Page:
Amidst the threats against the practice of faith in first century Palestine and twenty-first century Canada, Jesus preaches another way.

Amidst these threats, Jesus challenged Israel to be Israel, just as he challenges us to be ourselves in faith today. Jesus did not say, “You must become salt of the earth by pulling yourself up by your own bootstraps.” Jesus did not say, “You must one day down the road when everything is perfect in the world again, or when you can somehow make yourself worthy of it, become the light.”

Jesus announced, to remind them and us: “You ARE the salt of the earth.” “You ARE the light of the world, right now, right here, in the world as it is, in your life as it is now with all its uncertainty, and in all its darkness.” We don’t have to hide nor retreat behind fortress walls. The solution is in somehow activating saltiness and brightness within us.

So, how do we do that? If there were to be only one way of doing God’s will; if there were only one way of being a Christian – then I’m not sure Jesus would talk in parables and present metaphors and images like salt and light – images open to a multitude of functions and capabilities. Jesus would just spell it out in the letter of the law.

But no. Salt and Light. It’s as if he is saying: Given all the uses of salt, and the various applications of light – how do you fit in?

When Jesus uses the image of light, he makes the point not to hide it under a bushel, but make sure everyone can see it (Matthew 5:14-16). But if others are to see the light, in what conditions do we let it shine? At the noontime of a bright, sunny day?

We will have to shine it in the darkness. After all, people don’t notice a light – whether a flashlight or candle – in the brightness of day. But at night. When all is dark. When you can’t see everything clearly. When the way is uncertain. Where shadows lengthen.

That’s where we are to go. Into places of darkness, in the world and in our own lives: Where people suffer hunger, homelessness and rejection; Where we harbor unhealthy secrets within our souls. This may not seem very religious. This activity may not be easy or make us feel good. But it is where Jesus calls us “to follow him”.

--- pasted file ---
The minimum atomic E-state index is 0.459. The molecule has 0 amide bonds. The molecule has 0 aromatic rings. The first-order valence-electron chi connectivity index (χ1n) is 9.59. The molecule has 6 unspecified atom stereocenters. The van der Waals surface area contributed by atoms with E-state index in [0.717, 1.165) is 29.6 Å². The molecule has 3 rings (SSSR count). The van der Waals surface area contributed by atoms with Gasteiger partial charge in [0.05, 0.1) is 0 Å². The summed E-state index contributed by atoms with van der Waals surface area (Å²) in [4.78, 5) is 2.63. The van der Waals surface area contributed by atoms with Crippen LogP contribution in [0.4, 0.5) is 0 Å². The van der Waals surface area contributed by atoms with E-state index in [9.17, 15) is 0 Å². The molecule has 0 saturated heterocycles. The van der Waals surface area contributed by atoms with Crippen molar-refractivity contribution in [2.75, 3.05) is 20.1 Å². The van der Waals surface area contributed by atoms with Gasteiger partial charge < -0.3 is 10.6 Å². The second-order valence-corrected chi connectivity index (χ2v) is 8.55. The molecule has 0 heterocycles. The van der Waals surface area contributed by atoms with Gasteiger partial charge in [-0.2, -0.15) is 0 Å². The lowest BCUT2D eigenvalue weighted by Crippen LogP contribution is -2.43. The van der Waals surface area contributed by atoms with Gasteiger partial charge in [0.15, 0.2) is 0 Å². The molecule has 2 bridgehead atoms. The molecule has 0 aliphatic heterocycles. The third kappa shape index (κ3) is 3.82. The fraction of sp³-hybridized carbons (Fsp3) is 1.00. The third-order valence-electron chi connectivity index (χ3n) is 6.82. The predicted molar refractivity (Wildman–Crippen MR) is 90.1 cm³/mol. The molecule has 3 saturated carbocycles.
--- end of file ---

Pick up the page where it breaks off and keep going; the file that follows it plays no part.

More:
Annie Dillard writes, “You do not have to sit outside in the dark. If, however, you want to look at the stars, you will find that darkness is necessary.” (p.43, Teaching a Stone to Talk: Expeditions and Encounters, New York: Harper, 1992)

Why do we go into the darkness of the world? Why should we take these risks, and expose even our own weaknesses and vulnerability?

Because this world matters to God. All of it. Not some utopic fantasy of what it could be without all the stains of human sin splattered all over the place. But this world in all its complexities, challenges, difficulties, problems.

Just like the weeds and the wheat – what did Jesus instruct his disciples in telling that parable? (Matthew 13:24-30) – To leave the wheat and weeds together, and God will take care of separating out the two when the time comes.

This world matters to God. Our human condition matters to God. Otherwise, Jesus would not have come the way he did:

  1. Jesus appeared in the dust of first century Palestine. Often throughout the Gospels, the writers take pains to indicate the time and place of the event they are recording. For example, the Gospel of Matthew opens with a detailed account, name for name, of the genealogy of Jesus (Matthew 1:1ff). The Word became flesh. God entered humanity, in a specific time and place in history. Jesus fully embodied both human and divine. The incarnation was, and is, not some abstract notion removed from life on earth. Jesus was born into this world.
  2. When Jesus died on the cross, the veil in the temple ripped in half (Matthew 27:51; Mark 15:38), symbolically abolishing the distinction between sacred and secular for all time. No longer would religious life be divided into neat categories that separated the faithful from real life, from engagement with the world as it is.